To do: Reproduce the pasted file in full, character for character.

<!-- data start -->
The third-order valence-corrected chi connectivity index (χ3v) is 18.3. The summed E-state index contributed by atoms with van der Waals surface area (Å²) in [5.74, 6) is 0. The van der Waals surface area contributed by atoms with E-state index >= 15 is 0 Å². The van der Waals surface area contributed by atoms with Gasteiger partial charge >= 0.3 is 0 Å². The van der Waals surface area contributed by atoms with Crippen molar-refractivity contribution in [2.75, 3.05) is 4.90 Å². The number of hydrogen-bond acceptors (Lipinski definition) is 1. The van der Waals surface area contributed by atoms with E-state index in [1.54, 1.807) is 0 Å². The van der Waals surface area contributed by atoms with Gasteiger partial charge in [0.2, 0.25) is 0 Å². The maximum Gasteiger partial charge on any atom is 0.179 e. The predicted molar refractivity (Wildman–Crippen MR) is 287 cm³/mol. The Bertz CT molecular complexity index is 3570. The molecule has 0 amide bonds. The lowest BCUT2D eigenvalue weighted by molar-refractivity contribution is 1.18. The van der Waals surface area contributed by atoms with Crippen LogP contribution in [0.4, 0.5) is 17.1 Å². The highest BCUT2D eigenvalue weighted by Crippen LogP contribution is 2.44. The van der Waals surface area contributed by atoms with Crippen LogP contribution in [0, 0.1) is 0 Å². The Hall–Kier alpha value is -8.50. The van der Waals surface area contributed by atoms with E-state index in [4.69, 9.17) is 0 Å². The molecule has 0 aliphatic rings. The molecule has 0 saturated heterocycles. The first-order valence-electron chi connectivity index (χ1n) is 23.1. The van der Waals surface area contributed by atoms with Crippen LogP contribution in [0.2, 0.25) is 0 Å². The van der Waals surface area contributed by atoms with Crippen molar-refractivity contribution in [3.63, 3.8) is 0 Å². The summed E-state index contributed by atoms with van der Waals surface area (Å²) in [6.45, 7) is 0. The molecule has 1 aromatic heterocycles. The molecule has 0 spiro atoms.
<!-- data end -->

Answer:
The third-order valence-corrected chi connectivity index (χ3v) is 18.3. The summed E-state index contributed by atoms with van der Waals surface area (Å²) in [5.74, 6) is 0. The van der Waals surface area contributed by atoms with E-state index >= 15 is 0 Å². The van der Waals surface area contributed by atoms with Gasteiger partial charge >= 0.3 is 0 Å². The van der Waals surface area contributed by atoms with Crippen molar-refractivity contribution in [2.75, 3.05) is 4.90 Å². The number of hydrogen-bond acceptors (Lipinski definition) is 1. The van der Waals surface area contributed by atoms with E-state index in [1.54, 1.807) is 0 Å². The van der Waals surface area contributed by atoms with Gasteiger partial charge in [0.2, 0.25) is 0 Å². The maximum Gasteiger partial charge on any atom is 0.179 e. The predicted molar refractivity (Wildman–Crippen MR) is 287 cm³/mol. The Bertz CT molecular complexity index is 3570. The molecule has 0 amide bonds. The lowest BCUT2D eigenvalue weighted by molar-refractivity contribution is 1.18. The van der Waals surface area contributed by atoms with Crippen LogP contribution in [0.4, 0.5) is 17.1 Å². The highest BCUT2D eigenvalue weighted by Crippen LogP contribution is 2.44. The van der Waals surface area contributed by atoms with Crippen LogP contribution in [0, 0.1) is 0 Å². The Hall–Kier alpha value is -8.50. The van der Waals surface area contributed by atoms with E-state index in [4.69, 9.17) is 0 Å². The molecule has 0 aliphatic rings. The molecule has 0 saturated heterocycles. The first-order valence-electron chi connectivity index (χ1n) is 23.1. The van der Waals surface area contributed by atoms with Crippen LogP contribution in [0.2, 0.25) is 0 Å². The van der Waals surface area contributed by atoms with Crippen molar-refractivity contribution in [3.63, 3.8) is 0 Å². The summed E-state index contributed by atoms with van der Waals surface area (Å²) in [6.45, 7) is 0. The molecule has 1 aromatic heterocycles. The molecule has 0 spiro atoms.